Praying To A French God

Author: Kenneth Jason Wardley
Publisher: Routledge
ISBN: 1317076397
Size: 66.55 MB
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As a phenomenologist Lacoste is concerned with investigating the human aptitude for experience; as a theologian Lacoste is interested in humanity’s potential for a relationship with the divine, what he terms the ’liturgical relationship’. Beginning from the proposition that prayer is a theme that occurs throughout Lacoste’s writing, and using this proposition as a heuristic through which to view, interpret and critique his thought, this book examines Lacoste’s place amid both the recent ’theological turn’ in French thought and the post-war emergence of la nouvelle théologie. Drawing upon unpublished and out of print material previously only available in French, Romanian or German, the book will be of interest to scholars of philosophy, phenomenology and theology.

Truth Is The Way

Author: Christopher Ben Simpson
Publisher: Wipf and Stock Publishers
ISBN:
Size: 17.80 MB
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"Simpson presents Kierkegaard's work as a theologia viatorum, a theology to guide one on life's way. This truth that is the way is at once existential, metaphysical, and theological--the highest truth is a living in accord with reality that is revealed to us and enabled in us by Jesus Christ. This picture of Kierkegaard's thought ... culminat[es] in Kirkegaard's understanding of the manner of life lived in light of this vision--of a journey walked in the virtues of patience, faith, hope, and love toward a life of joy in the midst of suffering, of communion with oneself, with God, with others"--From publisher description.

Experience And The Absolute

Author: Jean-Yves Lacoste
Publisher: Fordham Univ Press
ISBN: 9780823223763
Size: 51.26 MB
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Does the philosophy of Martin Heidegger represent the emergence of a secular anthropology that requires religious thought to redefine the religious dimension in human existence? In this critical response, Lacoste confronts the ultimate definition of human nature, the humanity of the human. He explores that definition through an analysis of the "absolute" as a phenomenological datum. Lacoste establishes a conception of human nature that opens possibilities for religious experience and religious identity in view of Heidegger's profound challenge. He develops a phenomenology of the liturgy, and subjects the categories of "experience," place," and "human existence" to careful examination. Making a strong case for the affective nature of religious experience, he sides with Schleiermacher against Hegel in associating religion with affectivity rather than logic. Such affectivity, he claims, can be more rational than reason as framed in Hegelian logic.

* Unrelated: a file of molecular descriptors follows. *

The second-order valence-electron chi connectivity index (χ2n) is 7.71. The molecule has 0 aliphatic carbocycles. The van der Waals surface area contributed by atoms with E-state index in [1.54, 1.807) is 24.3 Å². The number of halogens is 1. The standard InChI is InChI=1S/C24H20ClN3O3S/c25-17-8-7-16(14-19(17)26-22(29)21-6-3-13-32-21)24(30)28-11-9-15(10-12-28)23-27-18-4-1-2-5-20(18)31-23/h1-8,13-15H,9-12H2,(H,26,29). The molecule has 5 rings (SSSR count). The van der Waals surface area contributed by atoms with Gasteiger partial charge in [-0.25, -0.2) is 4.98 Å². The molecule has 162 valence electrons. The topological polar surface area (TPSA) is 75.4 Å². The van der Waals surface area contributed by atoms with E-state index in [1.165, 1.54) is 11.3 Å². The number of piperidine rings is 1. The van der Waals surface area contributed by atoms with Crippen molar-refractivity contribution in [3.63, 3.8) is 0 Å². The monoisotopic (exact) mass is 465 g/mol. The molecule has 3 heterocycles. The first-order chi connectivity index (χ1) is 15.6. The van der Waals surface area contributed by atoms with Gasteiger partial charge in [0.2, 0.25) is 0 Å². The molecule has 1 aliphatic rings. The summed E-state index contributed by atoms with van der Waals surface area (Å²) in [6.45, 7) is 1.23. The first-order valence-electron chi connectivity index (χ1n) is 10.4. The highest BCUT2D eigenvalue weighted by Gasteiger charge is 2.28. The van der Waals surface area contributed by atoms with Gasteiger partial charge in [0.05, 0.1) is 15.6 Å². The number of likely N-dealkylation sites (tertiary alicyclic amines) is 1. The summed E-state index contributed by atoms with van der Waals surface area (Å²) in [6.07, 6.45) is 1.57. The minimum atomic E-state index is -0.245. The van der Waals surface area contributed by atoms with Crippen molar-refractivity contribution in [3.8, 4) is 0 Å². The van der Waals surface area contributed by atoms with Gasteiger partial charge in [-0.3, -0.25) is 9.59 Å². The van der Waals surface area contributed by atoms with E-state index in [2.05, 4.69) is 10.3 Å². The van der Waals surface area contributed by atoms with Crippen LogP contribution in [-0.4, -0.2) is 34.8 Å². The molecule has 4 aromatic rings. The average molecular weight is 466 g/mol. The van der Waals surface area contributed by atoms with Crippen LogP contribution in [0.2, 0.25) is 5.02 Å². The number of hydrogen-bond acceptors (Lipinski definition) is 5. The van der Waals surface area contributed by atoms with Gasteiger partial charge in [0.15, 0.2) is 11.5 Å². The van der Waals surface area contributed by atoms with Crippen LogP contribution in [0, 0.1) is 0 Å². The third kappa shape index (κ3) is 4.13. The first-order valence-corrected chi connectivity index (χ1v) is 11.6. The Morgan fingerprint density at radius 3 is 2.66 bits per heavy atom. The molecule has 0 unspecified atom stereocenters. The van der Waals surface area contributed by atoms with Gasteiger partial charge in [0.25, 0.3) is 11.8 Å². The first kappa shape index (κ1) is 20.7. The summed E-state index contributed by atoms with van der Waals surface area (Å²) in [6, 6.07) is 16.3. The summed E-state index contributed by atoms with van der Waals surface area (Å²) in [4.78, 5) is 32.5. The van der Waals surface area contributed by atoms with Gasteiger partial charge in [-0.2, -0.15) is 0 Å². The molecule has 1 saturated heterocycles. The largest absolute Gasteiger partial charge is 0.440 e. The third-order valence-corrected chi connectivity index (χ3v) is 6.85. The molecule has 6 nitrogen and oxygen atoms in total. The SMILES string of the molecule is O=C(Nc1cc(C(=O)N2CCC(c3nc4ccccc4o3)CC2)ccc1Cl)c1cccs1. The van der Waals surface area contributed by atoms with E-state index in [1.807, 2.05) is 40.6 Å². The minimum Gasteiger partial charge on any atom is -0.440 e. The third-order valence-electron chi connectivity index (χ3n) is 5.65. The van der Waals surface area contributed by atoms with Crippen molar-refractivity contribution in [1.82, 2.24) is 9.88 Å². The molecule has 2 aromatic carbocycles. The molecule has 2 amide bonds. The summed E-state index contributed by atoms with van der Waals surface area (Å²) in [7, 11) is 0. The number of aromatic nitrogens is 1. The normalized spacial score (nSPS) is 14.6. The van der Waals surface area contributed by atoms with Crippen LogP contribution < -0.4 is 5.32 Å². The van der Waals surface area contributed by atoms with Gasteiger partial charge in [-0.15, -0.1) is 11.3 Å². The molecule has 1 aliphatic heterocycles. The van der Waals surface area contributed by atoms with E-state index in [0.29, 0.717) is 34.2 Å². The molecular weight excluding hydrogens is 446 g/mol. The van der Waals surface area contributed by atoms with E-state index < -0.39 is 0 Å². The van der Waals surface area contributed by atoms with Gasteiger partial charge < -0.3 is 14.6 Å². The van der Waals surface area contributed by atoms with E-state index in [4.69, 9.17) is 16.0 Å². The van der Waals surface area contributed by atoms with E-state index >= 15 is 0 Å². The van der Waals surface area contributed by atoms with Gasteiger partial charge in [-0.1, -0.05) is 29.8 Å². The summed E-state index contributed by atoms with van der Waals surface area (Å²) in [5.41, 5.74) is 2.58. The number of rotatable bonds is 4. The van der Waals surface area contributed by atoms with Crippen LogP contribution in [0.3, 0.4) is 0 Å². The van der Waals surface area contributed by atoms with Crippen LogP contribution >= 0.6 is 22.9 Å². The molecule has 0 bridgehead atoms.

Religion Metaphysics And The Postmodern

Author: Christopher Ben Simpson
Publisher: Wipf and Stock Publishers
ISBN: 1532605099
Size: 51.45 MB
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William Desmond's original and creative work in metaphysics is attracting more and more attention from philosophers of religion. Putting Desmond in conversation with John D. Caputo, an important philosopher of religion from the Continental tradition, Christopher Ben Simpson casts new light on Desmond's complex, multifaceted, and nuanced thought. The comparative approach allows Simpson to get at the core of recent debates in the philosophy of religion. He develops a rich understanding of how ethics and religion are informed by metaphysics, and contrasts this approach to the decidedly anti-metaphysical stance in Continental philosophy. Religion, Metaphysics, and the Postmodern presents a systematic analysis of Desmond's thought as it advances work on Caputo's thinking and on the philosophy of religion.